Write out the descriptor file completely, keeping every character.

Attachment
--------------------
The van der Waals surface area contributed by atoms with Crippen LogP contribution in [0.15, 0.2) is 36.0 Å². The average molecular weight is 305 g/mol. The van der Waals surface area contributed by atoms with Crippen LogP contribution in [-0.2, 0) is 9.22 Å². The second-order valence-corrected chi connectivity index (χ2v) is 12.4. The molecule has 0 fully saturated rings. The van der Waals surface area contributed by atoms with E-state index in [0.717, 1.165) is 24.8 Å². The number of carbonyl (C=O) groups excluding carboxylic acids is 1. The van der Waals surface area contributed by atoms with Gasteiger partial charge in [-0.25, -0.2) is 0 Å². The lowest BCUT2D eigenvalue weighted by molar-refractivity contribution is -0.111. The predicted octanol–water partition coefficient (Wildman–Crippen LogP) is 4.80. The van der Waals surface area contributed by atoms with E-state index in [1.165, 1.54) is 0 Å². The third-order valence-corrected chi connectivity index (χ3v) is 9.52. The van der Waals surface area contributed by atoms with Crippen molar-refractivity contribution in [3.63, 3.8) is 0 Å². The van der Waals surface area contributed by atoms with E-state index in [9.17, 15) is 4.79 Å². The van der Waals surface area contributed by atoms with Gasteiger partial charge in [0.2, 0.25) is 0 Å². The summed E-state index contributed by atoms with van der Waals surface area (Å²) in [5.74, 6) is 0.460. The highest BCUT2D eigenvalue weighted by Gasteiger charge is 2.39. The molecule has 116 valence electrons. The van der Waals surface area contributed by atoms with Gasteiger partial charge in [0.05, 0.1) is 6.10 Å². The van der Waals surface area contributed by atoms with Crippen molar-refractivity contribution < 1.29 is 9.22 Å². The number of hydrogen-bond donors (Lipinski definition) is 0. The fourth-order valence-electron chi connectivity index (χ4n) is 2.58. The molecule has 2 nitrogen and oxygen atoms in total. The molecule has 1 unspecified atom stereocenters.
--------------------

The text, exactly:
The van der Waals surface area contributed by atoms with Crippen LogP contribution in [0.15, 0.2) is 36.0 Å². The average molecular weight is 305 g/mol. The van der Waals surface area contributed by atoms with Crippen LogP contribution in [-0.2, 0) is 9.22 Å². The second-order valence-corrected chi connectivity index (χ2v) is 12.4. The molecule has 0 fully saturated rings. The van der Waals surface area contributed by atoms with E-state index in [0.717, 1.165) is 24.8 Å². The number of carbonyl (C=O) groups excluding carboxylic acids is 1. The van der Waals surface area contributed by atoms with Gasteiger partial charge in [-0.25, -0.2) is 0 Å². The lowest BCUT2D eigenvalue weighted by molar-refractivity contribution is -0.111. The predicted octanol–water partition coefficient (Wildman–Crippen LogP) is 4.80. The van der Waals surface area contributed by atoms with E-state index in [1.165, 1.54) is 0 Å². The third-order valence-corrected chi connectivity index (χ3v) is 9.52. The van der Waals surface area contributed by atoms with Crippen molar-refractivity contribution in [3.63, 3.8) is 0 Å². The van der Waals surface area contributed by atoms with E-state index in [9.17, 15) is 4.79 Å². The van der Waals surface area contributed by atoms with Gasteiger partial charge in [0.2, 0.25) is 0 Å². The summed E-state index contributed by atoms with van der Waals surface area (Å²) in [5.74, 6) is 0.460. The highest BCUT2D eigenvalue weighted by Gasteiger charge is 2.39. The molecule has 116 valence electrons. The van der Waals surface area contributed by atoms with Gasteiger partial charge in [0.05, 0.1) is 6.10 Å². The van der Waals surface area contributed by atoms with Crippen molar-refractivity contribution < 1.29 is 9.22 Å². The number of hydrogen-bond donors (Lipinski definition) is 0. The fourth-order valence-electron chi connectivity index (χ4n) is 2.58. The molecule has 2 nitrogen and oxygen atoms in total. The molecule has 1 unspecified atom stereocenters.